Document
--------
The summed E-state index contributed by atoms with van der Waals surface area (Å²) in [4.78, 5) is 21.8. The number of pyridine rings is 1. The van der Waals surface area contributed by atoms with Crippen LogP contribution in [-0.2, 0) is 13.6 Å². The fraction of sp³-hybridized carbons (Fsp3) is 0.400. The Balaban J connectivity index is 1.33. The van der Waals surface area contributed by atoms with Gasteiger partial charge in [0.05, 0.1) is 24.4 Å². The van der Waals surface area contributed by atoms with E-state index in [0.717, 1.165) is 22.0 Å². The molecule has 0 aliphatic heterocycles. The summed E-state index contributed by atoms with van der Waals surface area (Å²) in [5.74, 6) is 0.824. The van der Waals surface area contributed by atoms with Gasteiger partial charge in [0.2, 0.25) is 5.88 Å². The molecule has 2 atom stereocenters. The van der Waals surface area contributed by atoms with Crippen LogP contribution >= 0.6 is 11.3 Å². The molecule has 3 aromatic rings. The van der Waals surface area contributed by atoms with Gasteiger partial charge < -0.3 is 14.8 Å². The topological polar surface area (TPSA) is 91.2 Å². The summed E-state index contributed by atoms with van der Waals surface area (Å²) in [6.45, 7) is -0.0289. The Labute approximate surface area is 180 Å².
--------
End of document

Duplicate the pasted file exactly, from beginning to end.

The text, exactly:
The summed E-state index contributed by atoms with van der Waals surface area (Å²) in [4.78, 5) is 21.8. The number of pyridine rings is 1. The van der Waals surface area contributed by atoms with Crippen LogP contribution in [-0.2, 0) is 13.6 Å². The fraction of sp³-hybridized carbons (Fsp3) is 0.400. The Balaban J connectivity index is 1.33. The van der Waals surface area contributed by atoms with Gasteiger partial charge in [0.05, 0.1) is 24.4 Å². The van der Waals surface area contributed by atoms with E-state index in [0.717, 1.165) is 22.0 Å². The molecule has 0 aliphatic heterocycles. The summed E-state index contributed by atoms with van der Waals surface area (Å²) in [5.74, 6) is 0.824. The van der Waals surface area contributed by atoms with Gasteiger partial charge in [0.2, 0.25) is 5.88 Å². The molecule has 2 atom stereocenters. The van der Waals surface area contributed by atoms with Crippen LogP contribution >= 0.6 is 11.3 Å². The molecule has 3 aromatic rings. The van der Waals surface area contributed by atoms with Gasteiger partial charge < -0.3 is 14.8 Å². The topological polar surface area (TPSA) is 91.2 Å². The summed E-state index contributed by atoms with van der Waals surface area (Å²) in [6.45, 7) is -0.0289. The Labute approximate surface area is 180 Å².